(Reviewed and updated by the author May 2017)
The parish of Filton in South Gloucestershire is about five miles north of the city of Bristol and is bounded by the ancient parishes of Almondsbury in the north, Stoke Gifford in the east, Horfield in the south, Westbury on Trym and Henbury both in the west. Filton is probably thought of today as a busy Bristol suburb with the airfield and aerospace works. Until the 20th century, it was a rural area, cut through by the turnpike (now the A38 road) from Bristol to Gloucester. It remains outside the Bristol city boundary and has few traces of its rural past.
Filton was probably a grassy place in ancient times. The name is probably derived from two Anglo-Saxon words “filede” meaning hay, and “tun” meaning a village or farmstead. It has been variously spelt as Fylton (1187), Felton (1501), Philton (1630) and Filton Hay (1777). In 1880 a hoard of about 3000 Roman coins was found in a partly buried broken earthenware urn on the bank of Filton Brook. Traces of a Roman settlement have been found in nearby Stoke Gifford.
The Domesday Survey of 1086 does not name Filton specifically; it names Horfield as being king’s land, perhaps becoming a separate parish circa 1142 when Robert FitzHardinge of Berkeley founded the Abbey of St Augustine (now Bristol Cathedral). He endowed lands in the parish including six copyhold farms to the abbey in 1154. In pre-reformation times, the parish would seem to have been apportioned, with few exceptions, into three holdings, the largest by far being that of the Manor of Filton. The others were the Manor of Hay and the Abbey lands. By 1580, the manorial estates passed to a series of owners. After the Dissolution of the Abbey in 1539, its estates in Filton and Horfield were granted to the new Diocese of Bristol. In 1852, James MONK, the Bishop of Gloucester and Bristol, transferred the Diocesan estates to a Trust, by which the farms and fields were sold at various times. Filton Parish Church, dedicated to St. Peter, is mainly modern but part is medieval. The Diocese of Worcester records appear to suggest a church at Filton in 1255. The architectural style of the tower indicates that it was probably built at the end of the thirteenth century. It is possible that the tower was added to an earlier church. By 1844 the medieval church was both in need of repair and considered too small for the growing population of Filton and so it was rebuilt to the design of John HICKS with the exception of the tower and a corner of the chancel. Holy Communion was celebrated once each month and the average attendance was 60 from a population of 245. The rebuilding cost £760, of which the parish contributed £200, subscriptions amounted to £221 and the Rector, James Bedford POULDEN, gave £339. The main enlargement of the church took place in 1960/61 when the north wall of the church was taken out to permit the development of a new north-facing altar, chancel and nave. The tower was strengthened at this time to carry a ring of six bells and a needle spire erected. The old chancel became the Lady Chapel, old nave became the Baptistery and the south aisle became the BAC Memorial Chapel of St George and St Christopher. The enlarged church as seen today was consecrated on Lady Day, the Feast of the Annunciation of the Blessed Virgin Mary – 25th March 1961.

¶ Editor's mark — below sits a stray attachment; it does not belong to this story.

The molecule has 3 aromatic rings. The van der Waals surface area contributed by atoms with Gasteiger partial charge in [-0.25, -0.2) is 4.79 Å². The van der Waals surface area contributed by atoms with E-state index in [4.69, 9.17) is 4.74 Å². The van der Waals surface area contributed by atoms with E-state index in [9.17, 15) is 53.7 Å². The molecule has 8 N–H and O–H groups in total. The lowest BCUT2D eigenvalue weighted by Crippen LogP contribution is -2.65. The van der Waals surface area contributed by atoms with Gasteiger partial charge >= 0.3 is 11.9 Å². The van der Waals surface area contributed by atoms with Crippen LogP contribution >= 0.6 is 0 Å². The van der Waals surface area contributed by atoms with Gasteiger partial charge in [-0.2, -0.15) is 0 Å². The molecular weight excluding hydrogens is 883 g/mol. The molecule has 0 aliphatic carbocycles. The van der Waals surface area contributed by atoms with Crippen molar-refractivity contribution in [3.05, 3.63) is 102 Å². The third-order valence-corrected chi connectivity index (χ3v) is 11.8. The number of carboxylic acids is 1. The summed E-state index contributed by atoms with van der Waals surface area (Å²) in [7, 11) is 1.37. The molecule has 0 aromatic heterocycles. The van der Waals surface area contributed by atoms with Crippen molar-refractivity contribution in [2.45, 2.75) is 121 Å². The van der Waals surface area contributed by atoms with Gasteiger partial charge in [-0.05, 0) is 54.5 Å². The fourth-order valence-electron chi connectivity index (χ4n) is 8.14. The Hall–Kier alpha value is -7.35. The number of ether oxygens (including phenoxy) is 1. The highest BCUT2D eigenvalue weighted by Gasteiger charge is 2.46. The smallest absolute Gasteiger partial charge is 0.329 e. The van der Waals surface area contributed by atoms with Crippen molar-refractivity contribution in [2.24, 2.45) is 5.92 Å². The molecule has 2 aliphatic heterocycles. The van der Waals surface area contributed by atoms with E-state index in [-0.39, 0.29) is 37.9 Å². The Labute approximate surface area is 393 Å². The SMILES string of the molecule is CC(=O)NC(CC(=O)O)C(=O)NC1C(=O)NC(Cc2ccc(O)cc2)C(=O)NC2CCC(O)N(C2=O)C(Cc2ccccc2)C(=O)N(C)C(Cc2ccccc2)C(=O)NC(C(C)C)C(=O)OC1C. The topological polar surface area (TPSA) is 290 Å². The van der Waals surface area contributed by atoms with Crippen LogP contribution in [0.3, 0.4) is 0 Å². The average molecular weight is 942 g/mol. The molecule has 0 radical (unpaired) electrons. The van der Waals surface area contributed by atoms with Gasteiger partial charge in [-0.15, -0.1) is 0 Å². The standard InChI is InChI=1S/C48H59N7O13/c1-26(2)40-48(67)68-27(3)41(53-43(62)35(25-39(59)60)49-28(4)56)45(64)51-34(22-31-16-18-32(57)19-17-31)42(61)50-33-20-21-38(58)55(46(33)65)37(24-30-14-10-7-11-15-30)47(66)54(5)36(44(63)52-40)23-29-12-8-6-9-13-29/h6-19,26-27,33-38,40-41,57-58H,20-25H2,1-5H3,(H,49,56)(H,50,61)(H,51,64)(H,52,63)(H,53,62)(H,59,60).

The six copyhold farms on the Diocesan lands were Late Barnsley’s (later known as Meadowsweet), Late Millett’s, Late Elizabeth Knapp’s, Wades, Filton Hill and Rodney. Their tenants in 1541 were Thomas WADE senior, Thomas SYMONDS, Thomas WADE junior, Alice AVERY widow, William RICHARDS and John PHILLIPS. Wades Farm was rented for centuries by successive members of the WADE family and some were churchwardens.
The other farms on the manorial estates were Conygre, once the home of the de Filtons who had lived in a manor house on the same site; a smallholding known first as Blakes, then as Withies; and Church Farm. In 1678, Jacob MILLETT, felt maker of Frampton Cotterell, obtained the lease of the Conygre and the lands attached to it. For the next hundred years there were many MILLETTS in the parish, several of whom were named Jacob, some taking their places among the yeoman, others being less successful. Their descendants rented at least three of the copyhold farms. The MILLETT gravestones stand in a row at the west end of the church. Between the church and Wades Farm, on the corner of Church Road and Station Road was a smallholding known as Blakes. John BLAKE paid tax on two hearths in 1672. In 1679, his daughter Alice married Joseph MILLETT, son of Jacob MILLETT of the Congyre.
Several people from the parish were recorded in the registers of the Society of Friends, particularly around 1670. The GAYNER family were staunch supporters of Quakerism throughout their long connection with Filton. Following the practice of Quakers generally they were loath to pay tythes and church rates. Two connections of Worlock and Gayner families, Georgina Lewis and Elizabeth Williams, both failed to pay their tythes in 1672. William GAYNER, (1754-1830) took over both Church Farm and Meadowsweet Farm in 1787, Congyre in 1790 and Late Millett’s Farm in 1792, the first and latter of which were called Upper House and Lower House by his family. His farm products were gradually taken away by warrants for non-payment of tythes. On one occasion in 1783, John OWEN II and Benjamin PIERCE had to take ten sacks of wheat valued £16 3/6 from Gayner’s farms for the rector, Francis WARD. William GAYNER was Filton’s principal employer and kept diaries of work done, mainly telling of the activities of his daymen, carters, oxen and horses and records of his sales and purchases in connection with the farm. Frederick GAYNER left Church Farm in 1897 and went to Conygre, living there until 1921 when he retired from farming. He was the last of the family to live in Filton and died at the Lower House in 1937. This is now the Beeches Club. Its present use contrasts strongly with that when it was a Quaker farmhouse.